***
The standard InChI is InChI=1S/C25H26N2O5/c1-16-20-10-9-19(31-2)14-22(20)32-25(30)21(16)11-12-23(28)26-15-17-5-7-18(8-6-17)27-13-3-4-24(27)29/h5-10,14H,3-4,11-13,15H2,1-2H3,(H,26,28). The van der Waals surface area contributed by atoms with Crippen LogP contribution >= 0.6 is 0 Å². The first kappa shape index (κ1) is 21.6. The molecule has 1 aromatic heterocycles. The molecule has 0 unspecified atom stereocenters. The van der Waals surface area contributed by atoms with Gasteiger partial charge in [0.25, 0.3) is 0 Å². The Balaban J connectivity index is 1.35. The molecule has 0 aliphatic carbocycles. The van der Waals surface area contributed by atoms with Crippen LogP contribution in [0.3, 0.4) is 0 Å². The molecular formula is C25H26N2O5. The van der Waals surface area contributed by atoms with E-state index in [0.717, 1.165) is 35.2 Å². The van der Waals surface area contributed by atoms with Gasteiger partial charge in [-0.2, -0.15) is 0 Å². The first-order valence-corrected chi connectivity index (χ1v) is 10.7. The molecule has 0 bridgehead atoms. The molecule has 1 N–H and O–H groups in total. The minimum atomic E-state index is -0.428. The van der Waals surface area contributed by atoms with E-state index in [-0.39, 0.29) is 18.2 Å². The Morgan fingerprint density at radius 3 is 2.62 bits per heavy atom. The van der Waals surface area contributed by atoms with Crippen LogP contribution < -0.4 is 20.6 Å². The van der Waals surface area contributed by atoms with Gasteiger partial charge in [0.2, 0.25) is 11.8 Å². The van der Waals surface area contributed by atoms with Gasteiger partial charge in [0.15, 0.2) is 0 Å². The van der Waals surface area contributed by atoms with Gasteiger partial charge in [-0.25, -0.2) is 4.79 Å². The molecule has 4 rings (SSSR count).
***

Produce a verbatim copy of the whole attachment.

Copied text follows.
The standard InChI is InChI=1S/C25H26N2O5/c1-16-20-10-9-19(31-2)14-22(20)32-25(30)21(16)11-12-23(28)26-15-17-5-7-18(8-6-17)27-13-3-4-24(27)29/h5-10,14H,3-4,11-13,15H2,1-2H3,(H,26,28). The van der Waals surface area contributed by atoms with Crippen LogP contribution >= 0.6 is 0 Å². The first kappa shape index (κ1) is 21.6. The molecule has 1 aromatic heterocycles. The molecule has 0 unspecified atom stereocenters. The van der Waals surface area contributed by atoms with Gasteiger partial charge in [0.25, 0.3) is 0 Å². The Balaban J connectivity index is 1.35. The molecule has 0 aliphatic carbocycles. The van der Waals surface area contributed by atoms with Crippen LogP contribution in [0.3, 0.4) is 0 Å². The molecular formula is C25H26N2O5. The van der Waals surface area contributed by atoms with E-state index in [0.717, 1.165) is 35.2 Å². The van der Waals surface area contributed by atoms with Gasteiger partial charge in [-0.2, -0.15) is 0 Å². The first-order valence-corrected chi connectivity index (χ1v) is 10.7. The molecule has 0 bridgehead atoms. The molecule has 1 N–H and O–H groups in total. The minimum atomic E-state index is -0.428. The van der Waals surface area contributed by atoms with E-state index in [-0.39, 0.29) is 18.2 Å². The Morgan fingerprint density at radius 3 is 2.62 bits per heavy atom. The van der Waals surface area contributed by atoms with Crippen LogP contribution < -0.4 is 20.6 Å². The van der Waals surface area contributed by atoms with Gasteiger partial charge in [0.2, 0.25) is 11.8 Å². The van der Waals surface area contributed by atoms with Gasteiger partial charge in [0.15, 0.2) is 0 Å². The van der Waals surface area contributed by atoms with Gasteiger partial charge in [-0.25, -0.2) is 4.79 Å². The molecule has 4 rings (SSSR count).